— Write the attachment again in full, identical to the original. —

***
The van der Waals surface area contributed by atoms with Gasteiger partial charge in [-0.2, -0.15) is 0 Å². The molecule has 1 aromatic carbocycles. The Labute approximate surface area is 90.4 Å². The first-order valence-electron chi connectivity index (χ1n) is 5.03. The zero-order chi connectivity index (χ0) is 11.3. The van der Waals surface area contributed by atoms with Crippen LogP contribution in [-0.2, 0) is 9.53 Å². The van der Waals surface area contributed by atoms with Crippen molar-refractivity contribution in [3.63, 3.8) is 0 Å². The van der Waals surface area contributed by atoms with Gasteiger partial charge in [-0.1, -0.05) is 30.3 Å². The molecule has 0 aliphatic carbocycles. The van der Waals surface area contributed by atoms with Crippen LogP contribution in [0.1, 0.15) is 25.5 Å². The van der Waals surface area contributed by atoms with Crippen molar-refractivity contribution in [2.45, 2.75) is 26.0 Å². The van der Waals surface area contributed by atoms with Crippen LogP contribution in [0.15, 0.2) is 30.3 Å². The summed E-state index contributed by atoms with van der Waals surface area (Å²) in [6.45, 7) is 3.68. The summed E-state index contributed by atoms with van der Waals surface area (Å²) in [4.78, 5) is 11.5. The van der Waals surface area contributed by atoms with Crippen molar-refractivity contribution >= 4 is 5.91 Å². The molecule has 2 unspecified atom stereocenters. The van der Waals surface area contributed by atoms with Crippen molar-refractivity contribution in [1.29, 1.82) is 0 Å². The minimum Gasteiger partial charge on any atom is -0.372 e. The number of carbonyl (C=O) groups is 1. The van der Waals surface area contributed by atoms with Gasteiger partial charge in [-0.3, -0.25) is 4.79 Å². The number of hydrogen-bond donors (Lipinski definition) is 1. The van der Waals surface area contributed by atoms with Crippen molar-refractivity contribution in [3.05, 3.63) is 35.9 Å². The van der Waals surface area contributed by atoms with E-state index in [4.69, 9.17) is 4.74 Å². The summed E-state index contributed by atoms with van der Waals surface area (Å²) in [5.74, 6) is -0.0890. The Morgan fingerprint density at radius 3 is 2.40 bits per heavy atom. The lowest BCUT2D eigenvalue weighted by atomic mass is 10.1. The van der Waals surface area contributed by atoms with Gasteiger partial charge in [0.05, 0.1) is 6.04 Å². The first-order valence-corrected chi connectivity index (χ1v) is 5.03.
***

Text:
The van der Waals surface area contributed by atoms with Gasteiger partial charge in [-0.2, -0.15) is 0 Å². The molecule has 1 aromatic carbocycles. The Labute approximate surface area is 90.4 Å². The first-order valence-electron chi connectivity index (χ1n) is 5.03. The zero-order chi connectivity index (χ0) is 11.3. The van der Waals surface area contributed by atoms with Crippen LogP contribution in [-0.2, 0) is 9.53 Å². The van der Waals surface area contributed by atoms with Crippen molar-refractivity contribution in [3.63, 3.8) is 0 Å². The van der Waals surface area contributed by atoms with Gasteiger partial charge in [-0.1, -0.05) is 30.3 Å². The molecule has 0 aliphatic carbocycles. The van der Waals surface area contributed by atoms with Crippen LogP contribution in [0.1, 0.15) is 25.5 Å². The van der Waals surface area contributed by atoms with Crippen molar-refractivity contribution in [2.45, 2.75) is 26.0 Å². The van der Waals surface area contributed by atoms with Crippen LogP contribution in [0.15, 0.2) is 30.3 Å². The summed E-state index contributed by atoms with van der Waals surface area (Å²) in [6.45, 7) is 3.68. The summed E-state index contributed by atoms with van der Waals surface area (Å²) in [4.78, 5) is 11.5. The van der Waals surface area contributed by atoms with Crippen molar-refractivity contribution >= 4 is 5.91 Å². The molecule has 2 unspecified atom stereocenters. The van der Waals surface area contributed by atoms with Crippen molar-refractivity contribution in [1.29, 1.82) is 0 Å². The minimum Gasteiger partial charge on any atom is -0.372 e. The number of carbonyl (C=O) groups is 1. The van der Waals surface area contributed by atoms with Gasteiger partial charge in [-0.3, -0.25) is 4.79 Å². The number of hydrogen-bond donors (Lipinski definition) is 1. The van der Waals surface area contributed by atoms with Crippen molar-refractivity contribution in [3.05, 3.63) is 35.9 Å². The van der Waals surface area contributed by atoms with E-state index in [4.69, 9.17) is 4.74 Å². The summed E-state index contributed by atoms with van der Waals surface area (Å²) in [5.74, 6) is -0.0890. The Morgan fingerprint density at radius 3 is 2.40 bits per heavy atom. The lowest BCUT2D eigenvalue weighted by atomic mass is 10.1. The van der Waals surface area contributed by atoms with Gasteiger partial charge in [0.05, 0.1) is 6.04 Å². The first-order valence-corrected chi connectivity index (χ1v) is 5.03.